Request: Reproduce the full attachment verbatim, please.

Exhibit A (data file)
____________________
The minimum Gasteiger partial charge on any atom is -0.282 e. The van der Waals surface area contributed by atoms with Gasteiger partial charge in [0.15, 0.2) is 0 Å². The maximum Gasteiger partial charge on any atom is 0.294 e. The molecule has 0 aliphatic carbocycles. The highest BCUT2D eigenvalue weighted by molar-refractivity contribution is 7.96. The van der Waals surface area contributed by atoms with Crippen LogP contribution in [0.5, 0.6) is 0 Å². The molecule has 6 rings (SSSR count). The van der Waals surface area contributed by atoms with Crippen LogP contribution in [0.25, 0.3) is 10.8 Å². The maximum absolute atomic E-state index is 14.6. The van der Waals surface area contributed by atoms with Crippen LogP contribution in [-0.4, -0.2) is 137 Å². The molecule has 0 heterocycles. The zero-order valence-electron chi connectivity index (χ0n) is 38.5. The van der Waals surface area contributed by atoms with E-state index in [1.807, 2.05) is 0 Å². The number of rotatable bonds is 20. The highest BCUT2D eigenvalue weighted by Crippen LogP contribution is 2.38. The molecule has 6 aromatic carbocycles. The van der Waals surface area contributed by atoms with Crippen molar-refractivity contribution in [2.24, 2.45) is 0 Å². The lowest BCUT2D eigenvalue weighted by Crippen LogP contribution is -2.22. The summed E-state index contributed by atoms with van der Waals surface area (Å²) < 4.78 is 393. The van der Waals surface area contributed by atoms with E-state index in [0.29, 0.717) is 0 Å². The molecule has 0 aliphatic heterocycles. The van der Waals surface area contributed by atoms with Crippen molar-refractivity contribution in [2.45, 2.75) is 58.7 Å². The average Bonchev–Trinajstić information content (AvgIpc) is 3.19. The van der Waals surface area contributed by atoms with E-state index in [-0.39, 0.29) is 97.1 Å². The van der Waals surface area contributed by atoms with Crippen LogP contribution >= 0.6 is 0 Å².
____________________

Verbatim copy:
The minimum Gasteiger partial charge on any atom is -0.282 e. The van der Waals surface area contributed by atoms with Gasteiger partial charge in [0.15, 0.2) is 0 Å². The maximum Gasteiger partial charge on any atom is 0.294 e. The molecule has 0 aliphatic carbocycles. The highest BCUT2D eigenvalue weighted by molar-refractivity contribution is 7.96. The van der Waals surface area contributed by atoms with Crippen LogP contribution in [0.5, 0.6) is 0 Å². The molecule has 6 rings (SSSR count). The van der Waals surface area contributed by atoms with Crippen LogP contribution in [0.25, 0.3) is 10.8 Å². The maximum absolute atomic E-state index is 14.6. The van der Waals surface area contributed by atoms with Crippen LogP contribution in [-0.4, -0.2) is 137 Å². The molecule has 0 heterocycles. The zero-order valence-electron chi connectivity index (χ0n) is 38.5. The van der Waals surface area contributed by atoms with E-state index in [1.807, 2.05) is 0 Å². The number of rotatable bonds is 20. The highest BCUT2D eigenvalue weighted by Crippen LogP contribution is 2.38. The molecule has 6 aromatic carbocycles. The van der Waals surface area contributed by atoms with Crippen molar-refractivity contribution in [2.24, 2.45) is 0 Å². The lowest BCUT2D eigenvalue weighted by Crippen LogP contribution is -2.22. The summed E-state index contributed by atoms with van der Waals surface area (Å²) < 4.78 is 393. The van der Waals surface area contributed by atoms with E-state index in [0.29, 0.717) is 0 Å². The molecule has 0 aliphatic heterocycles. The van der Waals surface area contributed by atoms with Crippen molar-refractivity contribution in [2.45, 2.75) is 58.7 Å². The average Bonchev–Trinajstić information content (AvgIpc) is 3.19. The van der Waals surface area contributed by atoms with E-state index in [-0.39, 0.29) is 97.1 Å². The van der Waals surface area contributed by atoms with Crippen LogP contribution >= 0.6 is 0 Å².